The purpose of this conference is to expose educators and the public to a range of views on math education, from leading experts in education, cognitive science and Aboriginal education, and to explore ways of bringing the best insights together into practice. Views on how best to proceed sometimes diverge, yet all are founded in a shared desire to give all students an opportunity to engage in, appreciate and achieve high levels of proficiency in mathematics.
The human brain has extraordinary capacity for learning and growth. However, to maximize growth, we must be cognizant of both the brain's extraordinary capabilities and its limitations. The conference will explore ways in which educators can balance the different requirements of the brain; for example, by allowing students to explore and discover mathematical concepts, while providing enough practice and guidance to ensure that all students meet their full potential.
Unfortunately, math class can be a source of stress for some students. If we are to alleviate the stress felt by students and elevate their enjoyment and achievement in math, we must also consider what it will take to alleviate the stress that teaching math can cause for many teachers, few of whom are math specialists. Therefore, we will also discuss what teachers require in terms of training, materials and ongoing support to enable them to find their own pleasure and engagement in teaching math.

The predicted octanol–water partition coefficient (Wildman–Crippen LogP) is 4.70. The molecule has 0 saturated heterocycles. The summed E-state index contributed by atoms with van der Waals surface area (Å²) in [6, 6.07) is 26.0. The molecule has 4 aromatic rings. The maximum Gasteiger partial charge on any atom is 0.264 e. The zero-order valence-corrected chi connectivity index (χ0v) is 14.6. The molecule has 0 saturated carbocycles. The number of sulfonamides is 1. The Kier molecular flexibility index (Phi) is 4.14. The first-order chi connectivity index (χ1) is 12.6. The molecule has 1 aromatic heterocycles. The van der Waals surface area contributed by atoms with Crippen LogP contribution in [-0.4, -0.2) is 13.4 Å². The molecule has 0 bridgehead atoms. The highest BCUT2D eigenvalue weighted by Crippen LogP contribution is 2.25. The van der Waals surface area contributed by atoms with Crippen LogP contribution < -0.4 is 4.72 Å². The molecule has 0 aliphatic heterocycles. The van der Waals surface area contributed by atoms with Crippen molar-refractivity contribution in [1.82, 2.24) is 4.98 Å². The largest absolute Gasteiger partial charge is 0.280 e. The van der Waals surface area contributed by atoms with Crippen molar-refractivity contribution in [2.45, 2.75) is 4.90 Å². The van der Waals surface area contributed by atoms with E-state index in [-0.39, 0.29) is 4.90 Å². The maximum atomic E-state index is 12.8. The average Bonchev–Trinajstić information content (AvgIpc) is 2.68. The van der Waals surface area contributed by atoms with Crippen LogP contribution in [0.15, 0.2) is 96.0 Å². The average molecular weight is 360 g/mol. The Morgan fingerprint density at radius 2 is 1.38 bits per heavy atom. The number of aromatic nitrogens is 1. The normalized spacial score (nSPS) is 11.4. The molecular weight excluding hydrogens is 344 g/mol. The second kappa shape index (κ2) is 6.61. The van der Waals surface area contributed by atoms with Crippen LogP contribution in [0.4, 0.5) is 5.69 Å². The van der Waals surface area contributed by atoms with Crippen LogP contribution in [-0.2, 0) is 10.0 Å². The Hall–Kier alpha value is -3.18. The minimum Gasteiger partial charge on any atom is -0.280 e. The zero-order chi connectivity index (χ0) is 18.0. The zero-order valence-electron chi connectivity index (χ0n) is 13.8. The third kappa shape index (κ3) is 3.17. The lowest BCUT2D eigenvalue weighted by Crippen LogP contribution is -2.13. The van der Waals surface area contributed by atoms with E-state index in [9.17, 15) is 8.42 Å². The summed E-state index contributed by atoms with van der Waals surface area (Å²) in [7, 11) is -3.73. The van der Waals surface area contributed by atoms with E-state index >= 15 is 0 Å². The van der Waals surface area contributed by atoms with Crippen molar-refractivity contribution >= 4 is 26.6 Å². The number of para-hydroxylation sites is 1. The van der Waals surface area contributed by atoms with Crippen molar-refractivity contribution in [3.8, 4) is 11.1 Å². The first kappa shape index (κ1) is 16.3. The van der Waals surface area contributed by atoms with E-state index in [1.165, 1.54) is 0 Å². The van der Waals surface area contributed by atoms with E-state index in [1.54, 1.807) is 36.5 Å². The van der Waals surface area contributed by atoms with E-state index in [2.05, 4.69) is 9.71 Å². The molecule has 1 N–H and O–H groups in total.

Finally, engagement alone is not enough since students need to become proficient in core mathematical skills and concepts and develop the ability to apply them creatively and with confidence in diverse situations. At this conference, we will also discuss both the roots of proficiency and the ability to apply math to solve both routine and novel problems.

This conference will be of interest to teachers, school administrators, consultants, policy-makers, educators, parent groups and researchers.
We thank our generous sponsors: The Winnipeg Foundation, The University of Winnipeg, and JUMP Math.